July 6 - Obama sends his first tweet as president during a town hall meeting posted live on Twitter. Rough Cut (no reporter narration).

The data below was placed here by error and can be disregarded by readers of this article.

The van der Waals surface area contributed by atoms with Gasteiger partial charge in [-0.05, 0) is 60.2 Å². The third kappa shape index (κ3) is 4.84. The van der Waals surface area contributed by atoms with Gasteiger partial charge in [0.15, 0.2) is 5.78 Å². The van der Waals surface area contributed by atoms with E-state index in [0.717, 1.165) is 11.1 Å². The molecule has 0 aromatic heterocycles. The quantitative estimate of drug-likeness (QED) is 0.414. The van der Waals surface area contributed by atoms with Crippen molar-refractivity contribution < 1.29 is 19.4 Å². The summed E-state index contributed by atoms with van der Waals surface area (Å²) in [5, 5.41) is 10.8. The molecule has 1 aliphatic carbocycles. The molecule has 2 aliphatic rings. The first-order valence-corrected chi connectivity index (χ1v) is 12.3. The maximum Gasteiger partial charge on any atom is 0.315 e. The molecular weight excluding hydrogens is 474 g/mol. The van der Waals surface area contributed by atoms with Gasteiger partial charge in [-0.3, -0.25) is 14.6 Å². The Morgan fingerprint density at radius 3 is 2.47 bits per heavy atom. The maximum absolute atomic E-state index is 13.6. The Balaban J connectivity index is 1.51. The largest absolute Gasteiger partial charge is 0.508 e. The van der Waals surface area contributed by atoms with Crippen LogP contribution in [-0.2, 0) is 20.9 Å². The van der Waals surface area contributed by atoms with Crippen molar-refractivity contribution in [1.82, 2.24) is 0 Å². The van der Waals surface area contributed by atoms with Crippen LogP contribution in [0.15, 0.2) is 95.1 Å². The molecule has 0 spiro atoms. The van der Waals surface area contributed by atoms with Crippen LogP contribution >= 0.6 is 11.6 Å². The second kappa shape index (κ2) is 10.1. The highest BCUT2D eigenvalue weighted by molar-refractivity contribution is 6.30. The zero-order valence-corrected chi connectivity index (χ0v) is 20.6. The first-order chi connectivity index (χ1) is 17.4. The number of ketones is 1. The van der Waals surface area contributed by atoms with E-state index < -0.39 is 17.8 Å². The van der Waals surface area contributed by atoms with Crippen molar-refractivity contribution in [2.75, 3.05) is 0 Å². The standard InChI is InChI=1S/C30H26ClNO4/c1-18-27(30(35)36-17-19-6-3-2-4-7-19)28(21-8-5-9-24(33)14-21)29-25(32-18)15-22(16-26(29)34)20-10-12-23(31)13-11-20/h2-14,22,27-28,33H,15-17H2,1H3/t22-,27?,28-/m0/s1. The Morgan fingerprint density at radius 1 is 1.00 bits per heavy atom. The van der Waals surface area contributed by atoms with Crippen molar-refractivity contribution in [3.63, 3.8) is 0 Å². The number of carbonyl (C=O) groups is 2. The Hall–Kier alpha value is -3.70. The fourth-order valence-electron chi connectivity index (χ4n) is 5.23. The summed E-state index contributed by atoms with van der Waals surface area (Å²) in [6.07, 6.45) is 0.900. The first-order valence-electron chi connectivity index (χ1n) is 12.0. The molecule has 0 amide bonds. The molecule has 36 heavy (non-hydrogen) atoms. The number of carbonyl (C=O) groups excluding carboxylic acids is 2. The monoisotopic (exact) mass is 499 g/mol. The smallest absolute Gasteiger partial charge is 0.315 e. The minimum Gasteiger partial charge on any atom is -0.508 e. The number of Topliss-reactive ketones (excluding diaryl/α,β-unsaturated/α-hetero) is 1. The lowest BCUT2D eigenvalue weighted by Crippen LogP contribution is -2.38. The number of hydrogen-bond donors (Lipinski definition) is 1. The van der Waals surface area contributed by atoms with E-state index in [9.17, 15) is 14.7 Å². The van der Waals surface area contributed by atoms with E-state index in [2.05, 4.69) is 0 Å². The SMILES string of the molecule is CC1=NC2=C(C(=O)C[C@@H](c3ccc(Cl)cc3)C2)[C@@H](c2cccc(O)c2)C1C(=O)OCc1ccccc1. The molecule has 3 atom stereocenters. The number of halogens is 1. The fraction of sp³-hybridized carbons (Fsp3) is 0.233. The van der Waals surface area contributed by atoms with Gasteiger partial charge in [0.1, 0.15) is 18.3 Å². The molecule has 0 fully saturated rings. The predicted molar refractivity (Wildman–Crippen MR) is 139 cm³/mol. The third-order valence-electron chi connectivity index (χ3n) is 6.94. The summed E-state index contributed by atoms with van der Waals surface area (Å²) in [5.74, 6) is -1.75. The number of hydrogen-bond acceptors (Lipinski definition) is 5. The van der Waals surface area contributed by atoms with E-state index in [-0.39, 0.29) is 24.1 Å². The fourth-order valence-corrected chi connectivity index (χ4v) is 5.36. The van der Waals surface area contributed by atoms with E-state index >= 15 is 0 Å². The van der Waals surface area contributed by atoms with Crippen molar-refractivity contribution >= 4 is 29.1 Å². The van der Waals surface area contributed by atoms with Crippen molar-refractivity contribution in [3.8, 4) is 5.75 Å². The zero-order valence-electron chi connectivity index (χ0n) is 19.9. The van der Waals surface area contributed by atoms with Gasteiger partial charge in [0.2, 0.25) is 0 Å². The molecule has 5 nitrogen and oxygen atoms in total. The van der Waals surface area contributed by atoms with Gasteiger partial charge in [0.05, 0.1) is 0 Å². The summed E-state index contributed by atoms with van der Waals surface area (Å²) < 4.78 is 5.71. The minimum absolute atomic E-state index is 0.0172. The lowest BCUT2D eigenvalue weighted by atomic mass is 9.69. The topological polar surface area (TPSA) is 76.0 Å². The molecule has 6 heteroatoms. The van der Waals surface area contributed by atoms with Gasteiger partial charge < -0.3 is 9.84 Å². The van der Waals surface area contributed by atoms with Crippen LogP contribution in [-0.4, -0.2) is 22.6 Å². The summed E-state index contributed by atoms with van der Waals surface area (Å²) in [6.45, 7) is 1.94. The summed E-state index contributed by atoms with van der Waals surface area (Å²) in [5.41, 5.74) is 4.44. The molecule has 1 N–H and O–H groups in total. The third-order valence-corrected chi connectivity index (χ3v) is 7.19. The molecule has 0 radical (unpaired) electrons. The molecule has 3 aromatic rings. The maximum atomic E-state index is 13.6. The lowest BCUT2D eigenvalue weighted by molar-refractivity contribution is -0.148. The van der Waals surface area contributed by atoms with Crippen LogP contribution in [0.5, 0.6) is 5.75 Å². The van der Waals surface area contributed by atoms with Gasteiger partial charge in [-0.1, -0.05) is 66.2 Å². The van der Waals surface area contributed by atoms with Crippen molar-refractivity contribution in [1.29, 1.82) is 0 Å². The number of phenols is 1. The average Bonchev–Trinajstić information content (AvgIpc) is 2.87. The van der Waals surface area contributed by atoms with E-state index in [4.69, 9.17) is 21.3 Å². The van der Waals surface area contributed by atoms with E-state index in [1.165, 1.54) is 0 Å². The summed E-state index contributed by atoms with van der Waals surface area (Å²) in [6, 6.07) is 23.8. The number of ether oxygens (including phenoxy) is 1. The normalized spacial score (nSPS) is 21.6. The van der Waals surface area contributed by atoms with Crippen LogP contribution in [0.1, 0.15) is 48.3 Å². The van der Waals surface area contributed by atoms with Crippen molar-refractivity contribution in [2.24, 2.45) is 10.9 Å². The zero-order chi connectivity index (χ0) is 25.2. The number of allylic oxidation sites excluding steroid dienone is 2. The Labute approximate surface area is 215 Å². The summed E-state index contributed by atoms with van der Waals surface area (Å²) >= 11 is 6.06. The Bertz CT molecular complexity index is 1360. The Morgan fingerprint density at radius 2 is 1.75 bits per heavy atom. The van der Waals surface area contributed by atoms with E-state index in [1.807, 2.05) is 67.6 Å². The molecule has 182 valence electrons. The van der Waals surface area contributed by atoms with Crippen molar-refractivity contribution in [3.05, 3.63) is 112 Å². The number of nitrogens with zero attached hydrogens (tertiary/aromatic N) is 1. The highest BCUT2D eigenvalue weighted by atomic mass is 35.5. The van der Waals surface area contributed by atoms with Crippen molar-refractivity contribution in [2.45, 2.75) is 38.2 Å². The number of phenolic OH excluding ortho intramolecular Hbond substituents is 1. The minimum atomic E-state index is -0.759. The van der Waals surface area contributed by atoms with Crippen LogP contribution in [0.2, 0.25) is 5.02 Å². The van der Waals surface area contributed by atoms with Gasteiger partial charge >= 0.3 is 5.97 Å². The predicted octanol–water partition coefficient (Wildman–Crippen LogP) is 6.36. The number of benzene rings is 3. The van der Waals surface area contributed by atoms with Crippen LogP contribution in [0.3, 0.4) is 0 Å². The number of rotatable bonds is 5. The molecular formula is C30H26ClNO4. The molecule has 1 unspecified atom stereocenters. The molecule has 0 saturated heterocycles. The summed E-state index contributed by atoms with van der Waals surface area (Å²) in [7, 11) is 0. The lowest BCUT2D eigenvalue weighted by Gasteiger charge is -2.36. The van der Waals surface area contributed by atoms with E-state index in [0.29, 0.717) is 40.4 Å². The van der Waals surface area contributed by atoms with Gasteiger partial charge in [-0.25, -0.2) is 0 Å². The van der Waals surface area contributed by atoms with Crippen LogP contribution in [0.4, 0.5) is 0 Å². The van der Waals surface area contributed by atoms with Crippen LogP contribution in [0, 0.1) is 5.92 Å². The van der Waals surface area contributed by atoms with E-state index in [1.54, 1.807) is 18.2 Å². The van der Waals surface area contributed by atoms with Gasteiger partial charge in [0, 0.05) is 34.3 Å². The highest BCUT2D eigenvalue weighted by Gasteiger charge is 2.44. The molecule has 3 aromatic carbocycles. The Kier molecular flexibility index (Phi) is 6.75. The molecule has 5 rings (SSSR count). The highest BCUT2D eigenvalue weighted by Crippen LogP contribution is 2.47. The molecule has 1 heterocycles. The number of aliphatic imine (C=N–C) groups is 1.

U.S. President Barack Obama took to Twitter on Wednesday (July 6) to press his economic agenda, using the popular social media site to tweak Republicans and advocate for a deal to reduce the deficit. In a "town hall" style meeting that lasted about an hour, the president fielded questions posted by users of the Twitter site and sent his first live tweet from a laptop in the White House East Room -- making what he called presidential history. Sitting on a tall stool with a screen that showed tweeted questions nearby, Obama responded aloud before an audience of 140 invited guests who came to the White House for the event. That number was a nod to a key part of "tweeting." Twitter users send short, 140-character messages through the Internet about issues large and small. The event was moderated by Twitter co-founder Jack Dorsey. Obama, who is not known for brevity, touched on topics ranging from the weak housing market to NASA to the debate about the U.S. debt ceiling. Obama is locked in a dispute with congressional Republicans about how to reduce the U.S. deficit and raise the debt ceiling, and he used many of his answers during the town hall to press his case for ending tax loopholes while reducing spending. "The debt ceiling should not be something that is used as a gun against the heads of the American people to extract tax breaks for corporate jet owners or oil and gas companies that are making billions of dollars because the price of gasoline has gone up so high," he said. Obama's rhetoric was meant to put pressure on Republicans, who largely oppose tax hikes as part of a deal to reduce the U.S. deficit and raise the borrowing limit. Asked by one Twitter user what mistakes he had made in office, Obama singled out the moribund housing market. "The continuing decline in the housing market is something that hasn't bottomed out as quickly as we expected," he said. "We've had to revamp our housing program several times to try to help people stay in their homes and try to start lifting home values up." The White House has tried using Twitter and other new media outlets to reach American voters, sometimes making announcements that way instead of through more traditional journalistic venues. The White House's twitter account has some 2.25 million followers.